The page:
I’m on about my business, you see, and it was a normal day much like this one. Life’s road has led me to the humble aisles of Walmart – sacred ground to a guy like me. For whatever reason, I’ve ended up in the toy section. It was probably flashbacks to my youth when I didn’t have my own debit cards and had to ask for the small pleasures that this section of infinite wonders beheld.
Or maybe I was looking to buy a new set of hulk hands. Doesn’t matter.
Seemingly out of nowhere, this child of ten maybe – or twelve, I kind of suck at guessing the age of the youth – sieges upon me.
It’s worth mentioning that kids make me nervous. I don’t know what they’ll do. They’re unpredictable, unreasonable, and very very capable. Comedians often compare them to small drunks, and similar to how society doesn’t trust the inebriated to make high-stake decisions; behind the wheel of a car; or really in public, generally speaking – referring to the public intoxication punishment we have in the U.S of A. – I try to avoid unnecessary encounters with children.
I totally want to be a dad some day. But until that day arrives, I keep my head down, you know.
Anyway one of them approaches me.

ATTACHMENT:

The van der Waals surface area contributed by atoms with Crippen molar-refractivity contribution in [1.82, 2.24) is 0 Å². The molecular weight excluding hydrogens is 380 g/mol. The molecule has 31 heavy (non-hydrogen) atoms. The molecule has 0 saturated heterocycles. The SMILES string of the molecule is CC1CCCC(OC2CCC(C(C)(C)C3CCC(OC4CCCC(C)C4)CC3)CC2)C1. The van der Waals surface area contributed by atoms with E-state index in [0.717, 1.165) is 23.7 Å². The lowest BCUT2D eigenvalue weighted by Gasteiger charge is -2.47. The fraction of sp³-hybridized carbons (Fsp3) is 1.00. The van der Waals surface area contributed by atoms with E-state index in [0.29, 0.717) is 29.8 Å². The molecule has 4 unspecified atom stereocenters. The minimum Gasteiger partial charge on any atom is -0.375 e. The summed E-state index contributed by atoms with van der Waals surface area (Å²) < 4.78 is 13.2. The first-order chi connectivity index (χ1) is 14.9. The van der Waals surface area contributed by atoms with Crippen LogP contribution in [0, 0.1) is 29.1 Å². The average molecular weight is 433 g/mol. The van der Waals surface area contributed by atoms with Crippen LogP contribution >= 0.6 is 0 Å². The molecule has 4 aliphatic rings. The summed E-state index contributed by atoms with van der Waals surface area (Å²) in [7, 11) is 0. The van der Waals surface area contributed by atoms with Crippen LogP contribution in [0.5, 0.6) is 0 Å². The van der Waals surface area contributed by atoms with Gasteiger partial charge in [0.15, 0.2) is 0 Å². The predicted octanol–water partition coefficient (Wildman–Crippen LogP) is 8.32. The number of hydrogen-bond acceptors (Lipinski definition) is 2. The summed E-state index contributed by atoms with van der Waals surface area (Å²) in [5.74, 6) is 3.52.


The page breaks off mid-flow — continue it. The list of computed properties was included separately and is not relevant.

Can I stop again to say that modern culture also makes it – I don’t know – inappropriate? … to be near a kid that isn’t your own. For example, when I was growing up adults came up and talked to me all the time at parks, or in stores, or whatever and there was nothing creepy about it. Heck, adults would give me spare change at the ice cream truck if I had underestimated my funds. And that was the end of the story. Now, if a kid approaches you, as Louis C.K. observed, you have to throw your hands in the air and profess that you’re not a pedophile, plead your fifth amendment rights to any questions the kid might ask, and try to continue about your business as legally as you can.
So one approaches me.
“Will you watch Jeffrey?” he asks.
“What?” I reply, backing away cautiously so the Walmart cameras can observe me standing at appropriate distance while engaging this child. My hands were all but raised above my head, as if a ten (or twelve) year old were mugging me in the toy aisle.
I would describe my demeanor as if a wild tiger had wandered upon me in the grocery store.
“Can you watch Jeffery?” he reiterates.
“Who’s Jeffery?” I ask.
No lie turns to his right and says, “this is Jeffery.” Nobody was next to him.
The hell? I think quietly to myself. But before I could puzzle my escape together, he’d thanked me and took off to another aisle. So now I’m just standing there by myself, kind of.
In my sarcasm, I say quietly to myself, “So how’s it hanging, Jeffrey?”
“Notha’ day, notha’ dolla,” I imagine Jeffrey’s response would be.
After a few moments the kid returns.
“Where’s Jeffrey?” he asks, concerned.
I point to the spot where he had looked when I previously asked him who Jeffery was. Honest to God, his reply:
“THERE’S NOTHING THERE!”
He takes off again and screams out, “JEEEEEFFFFFFRRRRRRRYYYYYY!”
It’s stupid, but I was kind of heartbroken. I failed that kid, and Jeffrey. He had trusted me.
But I also wonder where the kids parents were?